Andy: This farm here… I don’t remember anyone going there before, do you? Look, this is the original Roman road running up the side. And where you’ve got Roman, who’s to say you haven’t got Saxon as well. We all know there’s a Saxon ship burial somewhere in this part of the county. We’ve just got to find it first.
Lance: Saxon hoard? That’s basically the holy grail of treasure hunting.
Andy: Well, no, the holy grail is the holy grail of treasure hunting.
Lance: Well, if you’re going to be pedantic. The ark of the covenant is the holy grail. Let’s talk to Terry…
Today marked the end of my second week back to work post-virus. Last week I worked three mornings, this week five—although I stayed until 16:30 yesterday to help move my things to our new office in the former Bute medical building. It’s been a very positive week, although I am now really rather tired.
Since May we’ve been asking to be co-located with the three members of the digital communications team with whom we’ve been working closely to change how we manage and develop digital and web assets at St Andrews, such as the University website.
Today we moved into a recently refurbished and spacious office on the third floor of the Bute.
It’s a really exciting time to be working in the area of web and digital development; it’s an exciting time to be doing that at the University of St Andrews. It’s an enormous task that we have ahead of us, but I’m so looking forward to it.
Hopefully when I return on Monday (for my first full day since 25 July) I will have a network and phone connection and the fun can begin…
I first came across Startup Framework from Designmodo a few months ago and was immediately impressed.
Startup is a collection of responsive and customisable components that can be combined to meet most needs. In the full version there are around 100 components such as:
Both the design and code are clean and simple and the results look professional, without having to put in a great deal of effort. Startup has a similar concept to Blocks which is built on the Bootstrap CSS framework.
Startup Framework for WordPress
Last month I was invited to test drive Startup Framework for WordPress which combines the pre-designed components of Startup within a drag-and-drop interface within a WordPress theme.
I’ve only just managed to find the time to take it for a spin but what I’ve seen so far I’ve liked, even if the price seems a little steep: USD $149 per year for one website (inclusive of support and updates).
Startup Framework for WordPress installs as a theme. It seems to adds one new content type (SFW Pages) and the demo doesn’t give me access to the plugins so I can’t see whether the additional functionality is offered through plugins or built-into the theme itself.
What is added, however, is a new menu item: SFW Pages. This is where the majority of pages using this theme will be created. The default Pages option is still there but pages created using this appear to be simple and entirely centre-aligned, which seems odd.
Editing a page
When editing a SFW Page you see very little until you click the “Visual editor” button.
That opens up a new drag-and-drop, WYSIWYG interface:
Along the top is a link back to the SFW Pages screen, the name of the current page, and three buttons on the right than enable you to reorder the blocks, preview the page or save the page.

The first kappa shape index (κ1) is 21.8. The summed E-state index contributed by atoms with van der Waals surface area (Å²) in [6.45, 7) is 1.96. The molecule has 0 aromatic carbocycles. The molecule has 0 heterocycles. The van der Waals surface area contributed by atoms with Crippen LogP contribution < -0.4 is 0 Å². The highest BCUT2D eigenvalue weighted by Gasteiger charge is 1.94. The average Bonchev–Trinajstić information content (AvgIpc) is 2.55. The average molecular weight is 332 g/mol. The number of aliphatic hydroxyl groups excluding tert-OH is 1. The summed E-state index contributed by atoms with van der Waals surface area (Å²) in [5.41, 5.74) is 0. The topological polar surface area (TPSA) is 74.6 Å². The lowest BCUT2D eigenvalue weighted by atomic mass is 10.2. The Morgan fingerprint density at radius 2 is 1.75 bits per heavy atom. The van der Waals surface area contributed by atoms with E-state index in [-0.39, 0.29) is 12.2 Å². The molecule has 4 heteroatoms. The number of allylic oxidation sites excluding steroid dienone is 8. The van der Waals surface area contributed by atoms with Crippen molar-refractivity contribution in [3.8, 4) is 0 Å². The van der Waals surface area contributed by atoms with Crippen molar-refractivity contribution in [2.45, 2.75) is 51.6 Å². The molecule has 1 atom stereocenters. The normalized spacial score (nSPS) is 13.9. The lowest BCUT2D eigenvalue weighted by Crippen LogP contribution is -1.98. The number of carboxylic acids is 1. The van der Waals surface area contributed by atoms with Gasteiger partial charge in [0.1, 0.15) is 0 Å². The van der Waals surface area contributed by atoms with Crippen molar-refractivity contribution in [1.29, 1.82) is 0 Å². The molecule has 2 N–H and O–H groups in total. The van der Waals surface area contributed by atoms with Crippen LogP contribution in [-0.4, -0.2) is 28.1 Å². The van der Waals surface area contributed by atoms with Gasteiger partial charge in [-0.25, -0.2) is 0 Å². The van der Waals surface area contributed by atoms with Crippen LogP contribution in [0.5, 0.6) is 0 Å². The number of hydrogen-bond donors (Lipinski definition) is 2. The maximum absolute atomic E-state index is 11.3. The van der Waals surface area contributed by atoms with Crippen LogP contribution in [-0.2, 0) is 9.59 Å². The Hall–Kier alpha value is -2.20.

On the left is a list of components (more about those in a moment).
But the most space is given to the content of your page. Here, almost everything is customisable. When you hover over a component block a settings cog appears at the top right giving you access to edit the HTML and CSS, reset the block to default settings, or delete the block completely.
Clicking on any text drops in a text-insertion point enabling you to edit the text. Double-clicking or highlighting text reveals a context menu offering three options: bold, italic or create a link.
It is all very intuitive so far.
The bread and butter of this theme, however, is the collection of pre-designed components which is available at any time from a list on the left. (While you are editing existing components this shrinks to a ‘hamburger’ icon.)
On the demo that I’ve tried these components are collected into the following categories:
Hovering over each category reveals a number of pre-designed options for that category, for example Headers:
These can then be dragged and dropped (or clicked) to be added to your page design, and then edited as appropriate.
Some components are more editable than others, such as background images, image fading or colour tinting, social media buttons, etc.
Reordering the blocks is a simple case of clicking the “Reorder Blocks” button, then drag and drop in the new view:
I have only a couple of criticisms about
The first is that, personally, I would like to see a few more simple header components. For some pages, you don’t need a massive image or a lot of white space at the top. But I do recognise that this is a design decision.
My second, any main concern, however is the price. At USD $149 (approx GBP £93) per year for a single site that is more than twice what I currently pay for Divi.
That said, I do recognise that a lot of work has gone into this framework and theme, and that it’s aimed primarily at business rather than for personal blogs.
Overall, I’ve been really impressed with Startup Framework for WordPress. If you need to create a beautiful, modern-looking and responsive website very quickly then you would be hard pressed to find anything to get the job quite as quickly as Startup, even if you used Divi from Elegant Themes which is my current favourite.